As we parent tech-savvy kids in a tech-dependent age, we must emphasize transparency.  

Our individual screens offer the illusion of privacy, anonymity— even secrecy. But these are misnomers of our tech age; our every move online is followed, our information is mined and often sold, and even content we deem private can be accessed by others. 

As tech users— and as parents of kids who are fully immersed in a digital world— we must model what it looks like to live above reproach in all areas of our lives. 

This doesn’t mean we will be (or have to be) perfect, but it does require an honest evaluation of our own tech habits. It means letting the good news of the Gospel flow into every facet of our lives. As we walk this out daily ourselves, we model for our children what trustworthy, transparent, wise tech use looks like.

Privacy is an illusion

First, we must acknowledge and teach our children that there is no such thing as actual privacy or anonymity with modern tech. Many of us— famous or not— have learned this the hard way.

This really shouldn’t surprise us. According to the Bible there’s no such thing as privacy or anonymity in life. Jesus reminds us:

“Nothing is covered up that will not be revealed, or hidden that will not be known. Therefore whatever you have said in the dark shall be heard in the light, and what you have whispered in private rooms shall be proclaimed on the housetops.” —Luke 12:2

Privacy is a myth. Thinking that no one will ever know what we do online is a lie, and believing a lie is not setting ourselves up for success. We want to live in light of the truth, and the truth is that we’re never truly anonymous. Even if we could get away with whatever we wanted online, God sees our very hearts (1 Sam. 16:7). 

Privacy is a prison

Think for a minute about the nature of our tech: It’s marketed as a means to keep us connected and engaged, but the entire experience is self-centered. It’s my phone, my tablet, my account— and I’m encouraged to think of only myself when using them.

That’s not the way real, healthy relationships or communities work. Technology advertises connection but often we end up more isolated than ever.

It goes beyond loneliness, however. In James 5:16, we’re told to confess our sins to one another. We’re told that the process of repenting of those sins out loud, to another person, and praying for forgiveness, is powerful and effective for freedom. 

When we’re busy clinging to the illusion of privacy, we’re unable to confess, repent, and pray for forgiveness with others. 

In short, we’re unable to be free.

Technology advertises connection but often we end up more isolated than ever.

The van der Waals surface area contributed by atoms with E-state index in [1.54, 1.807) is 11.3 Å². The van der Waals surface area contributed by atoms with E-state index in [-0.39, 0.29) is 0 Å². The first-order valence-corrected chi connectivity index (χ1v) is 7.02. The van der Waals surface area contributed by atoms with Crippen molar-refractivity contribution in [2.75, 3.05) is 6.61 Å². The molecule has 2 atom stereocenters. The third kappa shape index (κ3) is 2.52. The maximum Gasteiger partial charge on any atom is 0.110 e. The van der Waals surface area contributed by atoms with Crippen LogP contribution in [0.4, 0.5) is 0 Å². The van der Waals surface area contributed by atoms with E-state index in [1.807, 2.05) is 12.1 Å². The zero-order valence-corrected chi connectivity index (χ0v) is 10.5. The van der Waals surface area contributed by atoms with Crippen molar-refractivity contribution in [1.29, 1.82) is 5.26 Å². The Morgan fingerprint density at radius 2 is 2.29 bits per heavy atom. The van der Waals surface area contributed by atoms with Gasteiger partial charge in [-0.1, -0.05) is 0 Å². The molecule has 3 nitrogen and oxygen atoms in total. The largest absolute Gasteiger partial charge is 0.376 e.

4 ways we buy into the privacy myth

Establishing tech norms must go beyond the simple question of  “How much screen time is too much?” We must dig deeper into evaluating our hearts. 

Are there certain norms of tech use we aren’t willing to evaluate critically? Why? 

Here are some of the most common ways we buy into the privacy myth, ranging from the most common to the more suspect. As you work with your family to establish a  tech policy, be sure to discuss the following:

  1. Private devices— Most of us have individual phones, laptops, iPads, Kindles, TVs. This might not seem problematic at first, but it’s a very different experience from not-so-long-ago when families shared one TV and a landline.
  2. Private location—  Because these devices are mobile (ie. not tethered to the wall in the kitchen), we can take our tech with us anywhere—  to the office, bedroom, bathroom.
  3. Incognito mode— or, as one YoungLife camper told me, “sincognito” mode. Ask your teens about this one.
  4. Burner accounts, VIP accounts, fake social media accounts— If you think you’re following your teen’s TikTok or Instagram account, maybe double check. Multiple accounts are flourishing.

Parents first always

Parents, we must first understand— personally— that private tech use is an illusion that leads to death. We will be held accountable for every post, text, tweet, and search. If we believe the Bible, and live submitted to God, then we must take His Word seriously. 

When discussing the lie of anonymity with our children, we begin from a place of humility, honesty and candor. We want our words and actions to position us as signposts pointing to God and making Him great. 

This means modeling transparent tech use, being trustworthy, and abiding by the agreed-upon family tech policy. It also means confessing and repenting when we fail, and praying for the Spirit’s help to move forward with fresh grace and power. We begin from a place of confession— highlighting how we need Jesus daily— and move forward in how we use tech with our children, in light of His loving kindness.

Remember: coming at our kids with a list of tech rules,  while we continue to browse and scroll as we please, does nothing but sever trust. Teens especially see through all our charades and false bravado. No child will happily hand over her phone during dinner, especially if mom or dad are answering texts and tweets despite the family agreement. 

Authentic, two-way conversations with our kids give us great opportunities to show them the love of God first-hand. At the end of the day, the problem we’re dealing with isn’t tech. It’s our hearts. The good news of the Gospel is that Jesus came to rescue broken-hearted sinners like us.